If your workplace uses hydrocarbons or hazardous chemicals, it needs a spill kit. This is due to the fact that it is a legal requirement for all workplaces in Australia to keep their workers, facilities and the environment as safe as possible.
If a spill occurs in your workplace, and this spill is of a hazardous chemical, it can be harmful to workers, facilities and the environment. This is why it’s vital to have a strategy in place. This strategy often includes spill kits.
What Exactly is a Spill Kit?
A spill kit is a well-designed collection of equipment made to clean up various hazardous substances. Its purpose is to give you and your workers the ability to clean the spill quickly and safely. Spill kits are often used for a wide variety of spills, and they come in many forms. They can be found in bags or wheelie bins and typically contain the following:
- PPE (personal protective equipment).
- Absorbents for soaking up the spill.
- Waste disposal bags.
- Containment booms for preventing the spill from spreading.
- Dispersants, but this is not in all spill kits.
When you consider the contents of a spill kit, it’s designed to contain spills as fast as possible, and with as little harm to your workers as possible.
How Do People Use Spill Kits?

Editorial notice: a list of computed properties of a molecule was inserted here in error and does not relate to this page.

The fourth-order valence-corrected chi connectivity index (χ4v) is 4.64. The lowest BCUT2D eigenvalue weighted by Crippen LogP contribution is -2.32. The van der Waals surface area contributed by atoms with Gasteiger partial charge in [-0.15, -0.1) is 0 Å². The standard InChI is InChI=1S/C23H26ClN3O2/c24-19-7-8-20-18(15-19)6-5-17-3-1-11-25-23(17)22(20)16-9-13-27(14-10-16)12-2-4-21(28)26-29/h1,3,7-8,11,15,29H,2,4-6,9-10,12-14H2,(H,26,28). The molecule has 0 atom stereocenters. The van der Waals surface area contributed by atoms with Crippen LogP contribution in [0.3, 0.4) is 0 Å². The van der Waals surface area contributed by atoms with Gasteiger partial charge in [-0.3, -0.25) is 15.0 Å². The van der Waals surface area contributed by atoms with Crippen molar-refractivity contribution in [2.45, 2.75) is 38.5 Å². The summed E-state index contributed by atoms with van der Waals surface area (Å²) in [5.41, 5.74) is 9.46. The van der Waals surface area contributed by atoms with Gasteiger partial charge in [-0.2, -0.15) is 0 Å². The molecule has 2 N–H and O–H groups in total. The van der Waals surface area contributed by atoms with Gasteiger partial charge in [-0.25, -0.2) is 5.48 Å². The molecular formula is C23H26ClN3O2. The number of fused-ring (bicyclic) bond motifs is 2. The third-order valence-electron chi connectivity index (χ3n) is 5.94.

To correctly use spill kits, your team will need training. This includes training in using, restocking, and disposing of spill kits. Most workplaces conduct a risk assessment in order to decide if they need a spill kit, and how many they may need.
Some common hazards that a spill kit can work with include these:
- Oils & Fuels
- Cooking Oil
- Protein fluids
In general, if you work with dangerous substances, you’ll likely need safety equipment of some kind, and if this is a liquid, you’ll likely need to work with spill kits.
What Industries Use a Spill Kit?
Spill kits are far more common than you think,, many industries and workplaces across Australia regularly stock spill kits.
- Hospitals & laboratories
- Docks & marinas
- City councils and public spaces
- Oil, gas and mining industries
- Warehouses and workshops
- Auto repair and maintenance shops
- Commercial kitchens and restaurants
- The defence industry
- Shipping & transport companies
Types of Spill Kits
Not all spill kits are made for all spills. Often you need to choose the right spill kit for the type of spill your workplace is likely to witness.
Here are some common types found on the market:
General purpose: this is almost a universal spill kit that contains non-hazardous substances, the materials in this kit help to absorb things like coolants, antifreeze, water and solvents.
Chemical spill kits: for hazardous and often corrosive chemicals that can be inhaled or cause burns.
Marine spill kits: these are designed to help with oils and spills, whether they happen on land or water.
Oil or fuel spill kits: these are suitable for dealing with hydrocarbons, and are used most often in manufacturing plants, automotive spaces and the like.
One Last Word
If you think your workplace may need a spill kit, you need to make sure you partner with a great Australian distributor such as Spill Station. They offer a wide variety of general, oil and chemical spill kits in Australia as well as the resources to maintain and assess where these spill kits are required.
This makes them the best choice for Australian companies who want to not just remain compliant and safe, but do it in a way that’s affordable and sustainable in the long term.